Office of Communications

ADA Compliance

Section 508 of the Rehabilitation Act requires that technologically-presented information be accessible to employees and the public. Some of the design limitations in place in the CMS are to assist our site in being as accessible and ADA compliant as possible. Web Content Accessibility Guidelines 2.0 (WCAG 2.0) is a stable, referenceable technical standard which helps explain and provide benchmarks for accessibility of online content. It has 12 guidelines that are organized under 4 principles: perceivable, operable, understandable, and robust. For each guideline, there are testable success criteria, which are at three levels: A, AA, and AAA.

[Guidelines] | [Skidmore compliance] | [Additional references]

Guidelines

The 12 quick reference guidelines for web-based information from the WCAG 2.0 are:

  1. Text Alternatives: Provide text alternatives for any non-text content so that it can be changed into other forms people need, such as large print, braille, speech, symbols or simpler language.
  2. Time-based Media: Provide alternatives for time-based media.
  3. Adaptable: Create content that can be presented in different ways (for example simpler layout) without losing information or structure.
  4. Distinguishable: Make it easier for users to see and hear content including separating foreground from background.
  5. Keyboard Accessible: Make all functionality available from a keyboard.
  6. Enough Time: Provide users enough time to read and use content.
  7. Seizures: Do not design content in a way that is known to cause seizures.
  8. Navigable: Provide ways to help users navigate, find content, and determine where they are.
  9. Readable: Make text content readable and understandable.
  10. Predictable: Make Web pages appear and operate in predictable ways.
  11. Input Assistance: Help users avoid and correct mistakes.
  12. Compatible: Maximize compatibility with current and future user agents, including assistive technologies.

As a note on #4: Colors sometimes do not render well on various web browsers, provide difficulties with proper text/background contrast levels, or otherwise are unsuitable for web design. In addition, ADA Compliance requires that there be contrast between backgrounds and the text of a page, so what colors are available in which combinations is fairly limited. 

It should be noted that the General Web Design Standards do not recommend white text on a dark background.

To define those further, some points from the Section 508 website:

  1. A text equivalent for every non-text element shall be provided (e.g., via "alt", "longdesc", or in element content).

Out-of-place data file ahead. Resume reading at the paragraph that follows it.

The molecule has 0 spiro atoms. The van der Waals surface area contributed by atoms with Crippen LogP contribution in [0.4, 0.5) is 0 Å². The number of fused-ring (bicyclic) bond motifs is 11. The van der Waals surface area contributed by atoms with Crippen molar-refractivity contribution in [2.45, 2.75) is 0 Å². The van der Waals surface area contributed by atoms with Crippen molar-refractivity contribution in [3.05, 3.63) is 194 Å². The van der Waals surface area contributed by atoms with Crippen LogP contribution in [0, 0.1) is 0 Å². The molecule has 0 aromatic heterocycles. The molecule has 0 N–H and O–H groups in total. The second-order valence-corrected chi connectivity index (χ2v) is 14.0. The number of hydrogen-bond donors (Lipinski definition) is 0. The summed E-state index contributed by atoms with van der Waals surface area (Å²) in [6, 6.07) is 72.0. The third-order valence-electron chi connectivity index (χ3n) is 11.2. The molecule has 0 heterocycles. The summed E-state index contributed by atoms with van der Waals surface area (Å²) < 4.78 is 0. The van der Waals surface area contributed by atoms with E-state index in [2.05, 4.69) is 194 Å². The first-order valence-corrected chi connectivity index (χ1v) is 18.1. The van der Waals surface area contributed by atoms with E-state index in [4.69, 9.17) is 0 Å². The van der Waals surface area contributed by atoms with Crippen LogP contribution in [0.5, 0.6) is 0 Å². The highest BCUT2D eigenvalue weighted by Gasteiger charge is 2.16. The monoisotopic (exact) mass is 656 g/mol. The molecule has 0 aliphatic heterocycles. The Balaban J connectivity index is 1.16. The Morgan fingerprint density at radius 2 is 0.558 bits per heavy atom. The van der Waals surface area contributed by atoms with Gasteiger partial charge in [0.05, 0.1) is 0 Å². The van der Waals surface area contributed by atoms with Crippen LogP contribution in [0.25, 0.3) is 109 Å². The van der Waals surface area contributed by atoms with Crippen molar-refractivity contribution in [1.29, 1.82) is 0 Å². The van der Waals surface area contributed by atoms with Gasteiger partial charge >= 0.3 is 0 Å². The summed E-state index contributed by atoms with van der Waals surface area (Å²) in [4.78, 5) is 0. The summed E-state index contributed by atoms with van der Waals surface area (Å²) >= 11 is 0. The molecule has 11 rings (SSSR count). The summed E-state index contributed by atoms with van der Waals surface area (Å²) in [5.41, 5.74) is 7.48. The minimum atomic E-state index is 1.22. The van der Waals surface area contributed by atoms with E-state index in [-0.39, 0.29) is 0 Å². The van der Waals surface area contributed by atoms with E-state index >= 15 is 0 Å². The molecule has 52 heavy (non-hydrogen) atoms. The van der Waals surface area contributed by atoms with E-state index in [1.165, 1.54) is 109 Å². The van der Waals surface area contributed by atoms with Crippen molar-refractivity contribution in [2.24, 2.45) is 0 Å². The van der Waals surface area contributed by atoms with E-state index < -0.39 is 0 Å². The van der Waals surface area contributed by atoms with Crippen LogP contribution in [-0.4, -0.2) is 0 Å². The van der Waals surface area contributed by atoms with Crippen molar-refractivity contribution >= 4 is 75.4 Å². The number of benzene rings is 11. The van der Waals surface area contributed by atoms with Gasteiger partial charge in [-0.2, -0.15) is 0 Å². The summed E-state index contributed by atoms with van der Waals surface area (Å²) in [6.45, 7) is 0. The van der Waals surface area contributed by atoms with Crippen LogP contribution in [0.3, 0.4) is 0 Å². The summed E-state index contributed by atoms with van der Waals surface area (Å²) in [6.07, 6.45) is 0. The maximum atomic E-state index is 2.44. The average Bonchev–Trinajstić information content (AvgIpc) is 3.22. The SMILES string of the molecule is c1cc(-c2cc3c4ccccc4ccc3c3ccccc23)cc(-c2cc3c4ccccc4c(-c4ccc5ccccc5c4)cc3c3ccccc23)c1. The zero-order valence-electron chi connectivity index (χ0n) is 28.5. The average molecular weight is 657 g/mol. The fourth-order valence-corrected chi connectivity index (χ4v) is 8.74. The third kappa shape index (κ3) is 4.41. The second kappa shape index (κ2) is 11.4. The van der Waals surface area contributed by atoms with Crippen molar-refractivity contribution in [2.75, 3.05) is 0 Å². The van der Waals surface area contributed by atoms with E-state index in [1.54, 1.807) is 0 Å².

2. Equivalent alternatives for any multimedia presentation shall be synchronized with the presentation.
  3. Web pages shall be designed so that all information conveyed with color is also available without color, for example from context or markup.
  4. Documents shall be organized so they are readable without requiring an associated style sheet.
  5. Redundant text links shall be provided for each active region of a server-side image map.
  6. Client-side image maps shall be provided instead of server-side image maps except where the regions cannot be defined with an available geometric shape.
  7. Row and column headers shall be identified for data tables.
  8. Markup shall be used to associate data cells and header cells for data tables that have two or more logical levels of row or column headers.
  9. Frames shall be titled with text that facilitates frame identification and navigation.
  10. Pages shall be designed to avoid causing the screen to flicker with a frequency greater than 2 Hz and lower than 55 Hz.
  11. A text-only page, with equivalent information or functionality, shall be provided to make a web site comply with the provisions of this part, when compliance cannot be accomplished in any other way. The content of the text-only page shall be updated whenever the primary page changes.
  12. When pages utilize scripting languages to display content, or to create interface elements, the information provided by the script shall be identified with functional text that can be read by assistive technology.
  13. When a web page requires that an applet, plug-in or other application be present on the client system to interpret page content, the page must provide a link to a plug-in or applet that complies with ยง1194.21(a) through (l).
  14. When electronic forms are designed to be completed on-line, the form shall allow people using assistive technology to access the information, field elements, and functionality required for completion and submission of the form, including all directions and cues.
  15. A method shall be provided that permits users to skip repetitive navigation links.
  16. When a timed response is required, the user shall be alerted and given sufficient time to indicate more time is required.

Skidmore Compliance

You will see immediately that some of these apply to general websites, while some are harder to see the connection. Here is a bit of commentary some of the items, and ways in which they are applied in the Skidmore web systems:

If you have any questions about whether your pages comply with these guidelines, or if you want more information about ADA compliance and web standards, please contact the Web Development team of the Office of Communications.

Additional References


This policy is adapted from the RIT policy on web design standards. This policy is subject to change as new standards are deeemed necessary. This version is based on the 2009 edition of the Graphic Standards manual, but contains more up-to-date information and thus shall be considered the official statement regarding web design standards. If you have any questions, or wish to report an error, please contact the Web Development team of the Office of Communications.

A A A